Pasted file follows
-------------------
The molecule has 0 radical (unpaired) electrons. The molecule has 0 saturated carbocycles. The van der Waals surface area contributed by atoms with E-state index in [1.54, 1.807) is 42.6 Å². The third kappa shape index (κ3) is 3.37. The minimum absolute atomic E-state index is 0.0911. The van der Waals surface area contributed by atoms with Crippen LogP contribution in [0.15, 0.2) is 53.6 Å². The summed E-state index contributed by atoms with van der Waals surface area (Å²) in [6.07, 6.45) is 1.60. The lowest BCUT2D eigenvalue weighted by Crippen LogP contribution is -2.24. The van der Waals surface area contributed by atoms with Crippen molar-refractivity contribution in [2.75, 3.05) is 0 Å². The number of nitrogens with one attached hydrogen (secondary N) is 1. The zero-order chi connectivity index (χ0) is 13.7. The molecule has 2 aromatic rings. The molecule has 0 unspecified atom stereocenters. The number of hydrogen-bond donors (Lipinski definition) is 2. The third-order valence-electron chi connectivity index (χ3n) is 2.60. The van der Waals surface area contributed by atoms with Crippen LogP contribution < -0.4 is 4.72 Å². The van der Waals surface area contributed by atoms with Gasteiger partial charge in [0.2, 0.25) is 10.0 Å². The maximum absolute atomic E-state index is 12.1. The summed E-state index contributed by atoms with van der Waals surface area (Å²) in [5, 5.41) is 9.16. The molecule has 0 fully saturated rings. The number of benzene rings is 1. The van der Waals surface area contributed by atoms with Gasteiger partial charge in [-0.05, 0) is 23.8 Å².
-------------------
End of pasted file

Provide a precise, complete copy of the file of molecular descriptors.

The molecule has 0 radical (unpaired) electrons. The molecule has 0 saturated carbocycles. The van der Waals surface area contributed by atoms with E-state index in [1.54, 1.807) is 42.6 Å². The third kappa shape index (κ3) is 3.37. The minimum absolute atomic E-state index is 0.0911. The van der Waals surface area contributed by atoms with Crippen LogP contribution in [0.15, 0.2) is 53.6 Å². The summed E-state index contributed by atoms with van der Waals surface area (Å²) in [6.07, 6.45) is 1.60. The lowest BCUT2D eigenvalue weighted by Crippen LogP contribution is -2.24. The van der Waals surface area contributed by atoms with Crippen molar-refractivity contribution in [2.75, 3.05) is 0 Å². The number of nitrogens with one attached hydrogen (secondary N) is 1. The zero-order chi connectivity index (χ0) is 13.7. The molecule has 2 aromatic rings. The molecule has 0 unspecified atom stereocenters. The number of hydrogen-bond donors (Lipinski definition) is 2. The third-order valence-electron chi connectivity index (χ3n) is 2.60. The van der Waals surface area contributed by atoms with Crippen LogP contribution < -0.4 is 4.72 Å². The van der Waals surface area contributed by atoms with Gasteiger partial charge in [0.2, 0.25) is 10.0 Å². The maximum absolute atomic E-state index is 12.1. The summed E-state index contributed by atoms with van der Waals surface area (Å²) in [5, 5.41) is 9.16. The molecule has 0 fully saturated rings. The number of benzene rings is 1. The van der Waals surface area contributed by atoms with Gasteiger partial charge in [-0.05, 0) is 23.8 Å².